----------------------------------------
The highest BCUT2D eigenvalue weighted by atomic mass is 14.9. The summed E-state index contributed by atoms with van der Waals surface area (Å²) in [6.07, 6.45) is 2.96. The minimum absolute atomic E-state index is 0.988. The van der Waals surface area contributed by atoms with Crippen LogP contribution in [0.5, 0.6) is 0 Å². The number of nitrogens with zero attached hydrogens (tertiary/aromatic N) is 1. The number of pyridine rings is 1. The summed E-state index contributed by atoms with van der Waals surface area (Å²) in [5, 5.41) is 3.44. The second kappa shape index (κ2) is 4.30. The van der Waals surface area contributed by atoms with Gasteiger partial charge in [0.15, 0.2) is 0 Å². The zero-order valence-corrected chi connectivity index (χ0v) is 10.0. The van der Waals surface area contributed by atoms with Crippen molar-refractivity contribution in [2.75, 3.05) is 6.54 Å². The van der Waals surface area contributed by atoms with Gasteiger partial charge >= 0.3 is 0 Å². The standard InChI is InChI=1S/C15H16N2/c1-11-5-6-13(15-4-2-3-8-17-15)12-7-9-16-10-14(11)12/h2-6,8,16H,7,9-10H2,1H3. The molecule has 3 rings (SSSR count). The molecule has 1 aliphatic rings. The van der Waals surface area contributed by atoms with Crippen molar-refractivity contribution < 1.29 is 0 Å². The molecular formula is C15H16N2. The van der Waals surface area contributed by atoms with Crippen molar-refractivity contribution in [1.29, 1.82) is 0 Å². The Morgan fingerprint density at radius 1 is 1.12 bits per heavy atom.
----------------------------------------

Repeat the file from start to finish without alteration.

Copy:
The highest BCUT2D eigenvalue weighted by atomic mass is 14.9. The summed E-state index contributed by atoms with van der Waals surface area (Å²) in [6.07, 6.45) is 2.96. The minimum absolute atomic E-state index is 0.988. The van der Waals surface area contributed by atoms with Crippen LogP contribution in [0.5, 0.6) is 0 Å². The number of nitrogens with zero attached hydrogens (tertiary/aromatic N) is 1. The number of pyridine rings is 1. The summed E-state index contributed by atoms with van der Waals surface area (Å²) in [5, 5.41) is 3.44. The second kappa shape index (κ2) is 4.30. The van der Waals surface area contributed by atoms with Gasteiger partial charge in [0.15, 0.2) is 0 Å². The zero-order valence-corrected chi connectivity index (χ0v) is 10.0. The van der Waals surface area contributed by atoms with Crippen molar-refractivity contribution in [2.75, 3.05) is 6.54 Å². The van der Waals surface area contributed by atoms with Gasteiger partial charge >= 0.3 is 0 Å². The standard InChI is InChI=1S/C15H16N2/c1-11-5-6-13(15-4-2-3-8-17-15)12-7-9-16-10-14(11)12/h2-6,8,16H,7,9-10H2,1H3. The molecule has 3 rings (SSSR count). The molecule has 1 aliphatic rings. The van der Waals surface area contributed by atoms with Crippen molar-refractivity contribution < 1.29 is 0 Å². The molecular formula is C15H16N2. The van der Waals surface area contributed by atoms with Crippen molar-refractivity contribution in [1.29, 1.82) is 0 Å². The Morgan fingerprint density at radius 1 is 1.12 bits per heavy atom.